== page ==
Why Latin America's Corruption Crackdown Is At Risk—And How To Save It, In the New Issue of Americas Quarterly

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After high-profile scandals sparked historic progress against impunity across the region, there are growing signs the movement could fall short of ensuring long-term change. For its third issue of 2019, Americas Quarterly—the leading publication on politics, business, and culture in the Americas—examines Latin America’s anti-corruption movement at a critical moment and takes an honest look at why it’s losing momentum.

Anti Corruption

Americas Quarterly

"About five years ago, something strange started happening throughout Latin America: Powerful people began going to jail for corruption," writes Brian Winter, editor-in-chief of Americas Quarterly (AQ), in its latest edition. "Today, that hopeful story is at risk."

"About five years ago, something strange started happening throughout Latin America: Powerful people began going to jail for corruption," writes Brian Winter, editor-in-chief of Americas Quarterly (AQ), in its latest edition. "Today, that hopeful story is at risk."

After high-profile scandals sparked historic progress against impunity across the region, there are growing signs the movement could fall short of ensuring long-term change. For its third issue of 2019, Americas Quarterly—the leading publication on politics, business, and culture in the Americas—examines Latin America’s anti-corruption movement at a critical moment and takes an honest look at why it’s losing momentum.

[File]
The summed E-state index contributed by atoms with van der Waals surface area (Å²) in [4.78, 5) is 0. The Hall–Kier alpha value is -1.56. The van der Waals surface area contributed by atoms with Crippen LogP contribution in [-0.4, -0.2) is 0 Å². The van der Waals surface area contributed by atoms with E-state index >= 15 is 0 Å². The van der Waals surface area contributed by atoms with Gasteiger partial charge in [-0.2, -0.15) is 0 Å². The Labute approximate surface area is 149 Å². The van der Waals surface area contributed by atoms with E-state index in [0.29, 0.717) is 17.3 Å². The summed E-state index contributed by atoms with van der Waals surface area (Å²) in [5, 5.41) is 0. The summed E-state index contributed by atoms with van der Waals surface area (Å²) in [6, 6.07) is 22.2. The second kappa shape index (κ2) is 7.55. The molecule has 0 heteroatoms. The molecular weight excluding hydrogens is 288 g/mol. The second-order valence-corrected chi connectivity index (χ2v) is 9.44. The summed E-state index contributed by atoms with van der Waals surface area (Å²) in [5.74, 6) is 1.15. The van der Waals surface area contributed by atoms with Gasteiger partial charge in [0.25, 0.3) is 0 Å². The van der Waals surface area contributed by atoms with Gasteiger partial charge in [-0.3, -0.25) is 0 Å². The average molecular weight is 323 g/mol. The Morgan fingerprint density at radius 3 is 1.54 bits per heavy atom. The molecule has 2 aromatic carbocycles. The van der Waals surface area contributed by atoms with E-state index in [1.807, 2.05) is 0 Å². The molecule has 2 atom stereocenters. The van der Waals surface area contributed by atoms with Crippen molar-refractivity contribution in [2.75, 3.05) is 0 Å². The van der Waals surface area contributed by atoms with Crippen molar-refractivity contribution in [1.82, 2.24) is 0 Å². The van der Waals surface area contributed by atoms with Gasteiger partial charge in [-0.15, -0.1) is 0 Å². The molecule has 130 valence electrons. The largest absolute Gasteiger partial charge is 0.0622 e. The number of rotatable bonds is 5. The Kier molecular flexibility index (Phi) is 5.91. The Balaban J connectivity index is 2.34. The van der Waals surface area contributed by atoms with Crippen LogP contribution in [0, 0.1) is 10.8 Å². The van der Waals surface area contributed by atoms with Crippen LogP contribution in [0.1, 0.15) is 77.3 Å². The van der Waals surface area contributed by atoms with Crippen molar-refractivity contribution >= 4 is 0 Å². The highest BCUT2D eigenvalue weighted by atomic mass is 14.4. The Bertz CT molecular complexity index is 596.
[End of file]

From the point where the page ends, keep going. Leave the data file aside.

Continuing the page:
Along the way, the 115-page issue explores the reforms needed to sustain the hard gains won and the people whose efforts to expose and prosecute corruption are helping keep the movement alive. AQ editor-in-chief Brian Winter examines the major trends defining the anti-corruption movement in 2019. Roberto Simon travels deep into the Peruvian jungle to meet a prosecutor struggling to dismantle a corruption scheme that’s destroying the rainforest. Cecilia Tornaghi goes inside the criminal mind of a convicted white-collar criminal. Ben Miller and Fernanda Uriegas offer a retrospective of the past decade's most iconic Latin American corruption cases. Charles Newbery explores Latin America’s booming compliance industry. Daniela da Silva and Pedro Abramovay outline corruption’s threats to democracy. Finally, Brendan O'Boyle, Emilie Sweigart, and Benjamin Russell run down the anti-corruption reforms with the best track records in Latin America. Other articles in this issue include:

  • AQ profiles five anti-corruption figures who are changing Latin America
  • When Reforms Happen: Anti-corruption case studies from Argentina and Chile
  • Building Lives on the Road: A photo essay on the Venezuelan diaspora

This featured content is online now, and the issue will be available in its entirety on July 31, 2019 at americasquarterly.org.

Press inquiries:
To learn more, to request interviews with the authors, or to request a republication permission, please contact AS/COA Media Relations: mediarelations(at)as-coa(dot)org | 1-212-277-8333

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